Alabama Football: Trent Richardson's Best Heisman Moments
The general consensus is that to win the Heisman, you have to have a "Heisman moment." Whether it's one big play or just a great performance in a game, you have to have one. So, what happens when you have a whole lot of Heisman moments?
For Trent Richardson, it means his odds of winning it still look like a long shot.
Why, you ask? The answer is simple: The media can't see crimson correctly through their cardinal colored glasses. They love Andrew Luck and for good reason. He is the best NFL quarterback prospect in a long, long time.
Whether or not he is the best overall pro prospect is debatable when you put him next to Trent Richardson. But, should the greatest pro potential dictate who wins the Heisman?
Both Luck and Trent have put up great numbers against strong and weak competition alike, but their performances in their teams' only losses are in stark contrast of one another.
When Stanford lost to Oregon in a 53-30 blowout, Andrew Luck completed 65.9 percent of his passes for 256 yards and three touchdowns. Not bad, but he also threw two picks.
When Alabama lost to LSU in overtime, Trent had 23 carries for 89 yards and five receptions for 80 yards, but no touchdowns against one of the top two defenses in the nation. And no fumbles besides.
He has not lost even one fumble the entire year. Zero fumbles on 263 carries (more if you count previous seasons—almost all of those between the tackles, where he's met by numerous 300 lb. linemen.
Any Alabama fan will tell you that Trent not only deserves the Heisman Trophy, but he's done more than anybody else to earn it.
He may not win it, but if he doesn't, maybe he'll take the Vince Young route and blow the doors off the competition in the national championship.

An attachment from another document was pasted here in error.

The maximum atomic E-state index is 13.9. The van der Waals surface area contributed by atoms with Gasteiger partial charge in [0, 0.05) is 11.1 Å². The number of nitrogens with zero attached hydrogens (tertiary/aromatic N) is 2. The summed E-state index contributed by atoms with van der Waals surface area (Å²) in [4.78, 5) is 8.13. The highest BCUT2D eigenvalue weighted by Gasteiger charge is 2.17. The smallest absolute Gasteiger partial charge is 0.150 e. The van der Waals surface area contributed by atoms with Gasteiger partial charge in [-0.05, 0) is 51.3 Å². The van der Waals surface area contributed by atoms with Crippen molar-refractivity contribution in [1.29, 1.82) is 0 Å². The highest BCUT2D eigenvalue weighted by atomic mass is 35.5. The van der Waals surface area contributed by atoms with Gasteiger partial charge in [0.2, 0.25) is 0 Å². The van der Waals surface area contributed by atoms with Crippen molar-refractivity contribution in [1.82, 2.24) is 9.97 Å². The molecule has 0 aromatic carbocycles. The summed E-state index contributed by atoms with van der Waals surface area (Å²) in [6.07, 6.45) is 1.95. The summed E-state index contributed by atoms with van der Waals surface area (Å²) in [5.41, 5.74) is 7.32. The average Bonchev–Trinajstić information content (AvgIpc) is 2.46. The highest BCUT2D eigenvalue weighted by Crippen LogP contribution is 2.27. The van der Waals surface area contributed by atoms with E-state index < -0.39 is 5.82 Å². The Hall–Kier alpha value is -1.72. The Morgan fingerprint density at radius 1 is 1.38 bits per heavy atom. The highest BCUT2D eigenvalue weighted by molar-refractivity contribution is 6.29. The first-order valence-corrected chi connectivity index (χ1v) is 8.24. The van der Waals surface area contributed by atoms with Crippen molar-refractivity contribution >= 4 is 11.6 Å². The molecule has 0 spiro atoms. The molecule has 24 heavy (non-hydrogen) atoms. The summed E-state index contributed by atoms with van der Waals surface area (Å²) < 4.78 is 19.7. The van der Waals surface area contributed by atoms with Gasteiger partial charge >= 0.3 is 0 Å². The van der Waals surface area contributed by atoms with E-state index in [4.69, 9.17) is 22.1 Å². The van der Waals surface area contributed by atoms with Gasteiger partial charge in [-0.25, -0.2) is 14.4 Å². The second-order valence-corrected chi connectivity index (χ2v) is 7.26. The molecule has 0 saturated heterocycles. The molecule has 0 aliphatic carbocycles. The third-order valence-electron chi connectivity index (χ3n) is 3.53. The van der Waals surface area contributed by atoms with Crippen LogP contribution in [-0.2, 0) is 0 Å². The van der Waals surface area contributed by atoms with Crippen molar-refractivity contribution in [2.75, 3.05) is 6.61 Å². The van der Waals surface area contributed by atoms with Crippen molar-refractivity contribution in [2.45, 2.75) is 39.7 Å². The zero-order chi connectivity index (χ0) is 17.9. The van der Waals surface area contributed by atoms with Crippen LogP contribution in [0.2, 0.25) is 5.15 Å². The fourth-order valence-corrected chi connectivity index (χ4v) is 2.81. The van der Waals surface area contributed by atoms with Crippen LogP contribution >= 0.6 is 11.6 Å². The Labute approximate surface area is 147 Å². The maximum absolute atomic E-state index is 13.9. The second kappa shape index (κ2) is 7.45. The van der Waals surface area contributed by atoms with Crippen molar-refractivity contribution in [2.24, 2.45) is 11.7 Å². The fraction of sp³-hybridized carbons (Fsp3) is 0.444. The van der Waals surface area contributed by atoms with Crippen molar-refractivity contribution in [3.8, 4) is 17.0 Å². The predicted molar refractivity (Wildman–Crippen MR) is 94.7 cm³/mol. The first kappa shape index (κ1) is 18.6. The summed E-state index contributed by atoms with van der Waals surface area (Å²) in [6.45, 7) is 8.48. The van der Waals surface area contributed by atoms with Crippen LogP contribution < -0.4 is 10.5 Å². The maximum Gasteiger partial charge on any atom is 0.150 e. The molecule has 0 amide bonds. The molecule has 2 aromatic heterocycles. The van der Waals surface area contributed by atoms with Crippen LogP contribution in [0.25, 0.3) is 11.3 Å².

Here's a look at Trent's best Heisman moments of 2011.
71-Yard Touchdown Run vs. North Texas
Yes, it's North Texas. But, this run crushes any doubts that a 225 lb. man that supposedly benches 475 lbs. and squats around 600 lbs. (more than many NFL linemen) has breakaway speed.
He's no Jeff Demps, but he's fast. These might be bottom-feeder FBS players he's running against, but to outrun FBS cornerbacks that are 40 lbs. lighter than you, how does that work?
If he gets a hole but is forced to outrun opponents, he'll make it happen.
76-Yard Touchdown Run vs. Ole Miss
This is the same situation as North Texas. For lack of a better word, Ole miss sucks. They are, by far, the worst team in the SEC this year.
This run, regardless of opponent, is amazing.
He breaks arm tackles because those just never work on him and races towards the end zone. He gets great blocking from his wide receivers, but it's not quite enough.
A man is about to bulldoze into him. Then, he stops on a dime and revs the motor back up to full speed in a heartbeat. Is that even possible? Apparently so.
Power Run Against LSU
They may have lost this game, but this is against a Top 5 rushing defense.
Did he just break a tackle attempted by a defensive lineman? Yes, yes he did.
His only Achilles heel is, ironically, his Achilles heel. Only ankle grabs seem to work against him.
Reception Against LSU
LSU choked on this play, as Richardson wasn't covered, but what he does after the catch is just amazing.
How does he make one of the best secondaries miss not once, but twice?
If he had not been so close to the sideline, Honey Badger's little dive there would have looked mighty silly.
Many running backs can run the ball, but very few are just as dangerous with their hands as Trent is.
Stiff-Arming Auburn Players
Auburn's defense isn't the greatest, but they still have seven wins on the season, and Trent just embarrasses them.
This 57-yard run didn't end in a touchdown, but it's a beauty when he goes "Hulkamania" on the Tide's most hated rival.
Bonus: Carrying the Pile Time and Again
Al Messerschmidt/Getty Images
This is not a single moment, but a string of moments he's compiled throughout the year.
How many times has Trent Richardson been "tackled," only to be still standing when the play is blown dead due to forward progress being stopped?
How many times have we seen a defending 250 lb. linebacker being toted by a man-pile atop Richardson?
I've lost count, but if you were to add up the weight of that pile, I'd wager that it's well over one ton. He has help from his own team pushing the pile, but they know that somehow, somewhere inside that pile, Richardson is still standing.
He's third in the nation in total yards from scrimmage, and you wont find a better running back to get yardage after contact.
If he runs with his knees a little higher, like Barry Sanders, opponents wouldn't try to leg tackle him for fear of getting their faces broken.